0

Comments

Facebook

Twitter

Google

send


Alex Rowell

American “leftists” whitewash Nasrallah

Hassan Nasrallah

Eager as they ever are to believe that no enemy of Israel can go far wrong, two prominent figures on the American “left” have penned a righteous critique of what they call a “disastrous” and “embarrassing” New York Times op-ed that portrays Hezbollah chief Hassan Nasrallah as anti-Semitic.

 

Not the easiest blemish to brush off, one might have thought, but then such people are well-practiced in furnishing bigots with excuses they haven’t and wouldn’t make for themselves. After claiming the particular “supposedly anti-Jewish” quote attributed to Nasrallah in the Times is “in all likelihood a fabrication,” Phil Weiss and Max Blumenthal proceed to paste a lengthy tract by “widely-published Marxist thinker” Louis Proyect, who has concluded after “assiduous” research that there isn’t a scrap of evidence—anywhere—implicating Nasrallah in any kind of funny business on the Jewish question.

 

Now, the Times article certainly wasn’t fantastic, and I happen to share Weiss’ and Blumenthal’s distaste for the manner in which Israel’s defenders cry “pogrom” at the mildest political criticism. Yet as a secularist who actually lives in Lebanon, I’ve long wearied of reading hagiographies of the “Party of God” from pseudo-dissidents and laptop-Leninists 7,000 miles away.

 

Weiss and Blumenthal are probably right that the quote (“If we searched the entire world for a person more cowardly, despicable, weak and feeble in psyche, mind, ideology and religion, we would not find anyone like the Jew. Notice I do not say the Israeli”) comes from Amal Saad-Ghorayeb’s Hizbullah: Politics & Religion. Though it purports to quote Nasrallah, the footnote in fact cites an interview with Hezbollah MP Muhammad Fneish on August 15, 1997.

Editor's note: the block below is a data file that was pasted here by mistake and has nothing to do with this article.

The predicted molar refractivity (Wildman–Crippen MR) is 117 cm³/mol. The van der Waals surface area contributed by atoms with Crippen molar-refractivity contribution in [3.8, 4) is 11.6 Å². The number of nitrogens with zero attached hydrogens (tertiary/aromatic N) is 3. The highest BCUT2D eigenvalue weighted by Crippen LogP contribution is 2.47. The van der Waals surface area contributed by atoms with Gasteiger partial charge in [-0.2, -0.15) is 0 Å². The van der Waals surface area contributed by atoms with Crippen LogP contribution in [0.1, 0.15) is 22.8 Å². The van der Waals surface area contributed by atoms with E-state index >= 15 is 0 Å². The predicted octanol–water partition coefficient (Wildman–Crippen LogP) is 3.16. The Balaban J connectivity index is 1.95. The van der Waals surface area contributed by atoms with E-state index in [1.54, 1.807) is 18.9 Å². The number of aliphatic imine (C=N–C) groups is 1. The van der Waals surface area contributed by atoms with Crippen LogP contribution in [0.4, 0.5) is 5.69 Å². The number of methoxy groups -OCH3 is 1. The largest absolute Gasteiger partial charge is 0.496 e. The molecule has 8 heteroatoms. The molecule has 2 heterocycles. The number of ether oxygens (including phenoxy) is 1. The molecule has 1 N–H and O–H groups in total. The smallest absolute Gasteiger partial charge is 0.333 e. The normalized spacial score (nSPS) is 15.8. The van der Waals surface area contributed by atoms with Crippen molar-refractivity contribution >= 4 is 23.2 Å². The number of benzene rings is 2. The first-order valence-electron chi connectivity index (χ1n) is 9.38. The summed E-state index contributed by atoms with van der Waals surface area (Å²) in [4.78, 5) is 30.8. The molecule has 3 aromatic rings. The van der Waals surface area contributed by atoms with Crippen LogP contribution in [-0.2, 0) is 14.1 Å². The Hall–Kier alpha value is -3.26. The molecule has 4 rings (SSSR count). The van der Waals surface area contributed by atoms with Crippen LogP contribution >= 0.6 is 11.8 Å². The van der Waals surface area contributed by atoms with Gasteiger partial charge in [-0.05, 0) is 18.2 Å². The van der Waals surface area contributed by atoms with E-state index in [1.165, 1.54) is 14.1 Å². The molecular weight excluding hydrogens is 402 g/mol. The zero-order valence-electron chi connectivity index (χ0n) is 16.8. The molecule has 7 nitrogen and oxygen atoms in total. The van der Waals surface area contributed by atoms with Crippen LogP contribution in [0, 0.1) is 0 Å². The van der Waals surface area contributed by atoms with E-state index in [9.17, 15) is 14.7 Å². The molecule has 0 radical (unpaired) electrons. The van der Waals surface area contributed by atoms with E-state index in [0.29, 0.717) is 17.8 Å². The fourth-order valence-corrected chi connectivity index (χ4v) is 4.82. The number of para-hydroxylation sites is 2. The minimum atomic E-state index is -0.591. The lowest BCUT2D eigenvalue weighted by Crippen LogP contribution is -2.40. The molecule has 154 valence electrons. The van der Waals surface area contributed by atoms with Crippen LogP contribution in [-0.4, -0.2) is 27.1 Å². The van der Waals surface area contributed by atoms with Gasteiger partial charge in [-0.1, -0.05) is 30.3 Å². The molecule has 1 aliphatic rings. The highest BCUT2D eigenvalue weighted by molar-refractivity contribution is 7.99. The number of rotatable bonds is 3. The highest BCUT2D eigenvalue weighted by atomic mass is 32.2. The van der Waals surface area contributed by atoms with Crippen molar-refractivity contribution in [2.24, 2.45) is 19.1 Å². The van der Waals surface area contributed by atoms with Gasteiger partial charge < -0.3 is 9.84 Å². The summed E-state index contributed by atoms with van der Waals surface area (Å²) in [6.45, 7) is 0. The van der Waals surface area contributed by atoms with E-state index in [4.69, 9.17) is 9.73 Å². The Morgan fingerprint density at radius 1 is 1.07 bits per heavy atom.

Thereafter, however, the writers quickly wade far out of their depth. Put aside the fact that Nicholas Noe, editor of the party-approved Voice of Hezbollah: The Statements of Sayyed Hassan Nasrallah says the quote is genuine after all. Even if it were a fake, what Weiss and Blumenthal damningly omit to mention—presumably because they haven’t actually read her book—is that Saad-Ghorayeb also produces a number of further statements, directly attributed to Nasrallah, that are—how to put it?—difficult to read as philo-Semitic. These include:

 

· That Jews are “renowned for breaching covenants and promises, even with God and the prophets” (p. 171 in the 2002 Pluto Press paperback version; citing Nasrallah in Amiru’l-Zakira, February 23, 1992, p. 139).

 

· That Jews are “the enemies of God [and] humankind” (p. 175; citing a Nasrallah speech in Beirut’s southern suburbs on August 8, 1997).

 

· That God “imprinted blasphemy” on the Jews’ hearts (p. 176; citing Nasrallah, August 8, 1997).

 

· That the Jews fabricated the Holocaust in order to advance their plot to control the world (pp. 181-2; citing a Nasrallah speech in Beirut’s southern suburbs on “Jerusalem Day,” January 24, 1998).

 

When I pointed this out to Blumenthal on Monday morning, he replied, “I do not consider [Saad-Ghorayeb] reliable, though I don’t doubt Nasrallah has used some f’ed up rhetoric.” Regarding the first half of that statement, one might direct his attention to, say, this video from 2006, in which Nasrallah begins by lamenting that Salman Rushdie hasn’t been murdered yet, and then goes on to say the following:

“A few years ago, a great French philosopher, Roger Garaudy, wrote a scientific book […] in which he discussed the alleged Jewish Holocaust in Germany. He proved that this Holocaust is a myth. The great French philosopher Roger Garaudy was put [on] trial […] Why? Because freedom of expression extends [only] to the Jews.”

Regarding the second half, if Blumenthal was already in no doubt that Nasrallah was an anti-Semite, why did he contribute to an article strongly suggesting the very opposite might be the case? A curious undertaking for any “leftist,” let alone one who so piously accused Christopher Hitchens of “enabling Holocaust-deniers” (echoing—hilariously enough—Henry Kissinger, who quickly shut up after Hitchens’ lawyers threatened a libel suit). Curious also that the argument the authors set out to disprove—namely, that certain elements on the “left” are too ready to give the benefit of the doubt to Jew-baiters—is ultimately the one they succeed in advancing.

 

Follow Alex Rowell on Twitter.

A perception persists among some elements on the “left” that no enemy of Israel can be too bad a guy (AFP photo/Manar TV)

The argument the authors set out to disprove—namely, that certain elements on the “left” are too ready to give the benefit of the doubt to Jew-baiters—is ultimately the one they succeed in advancing.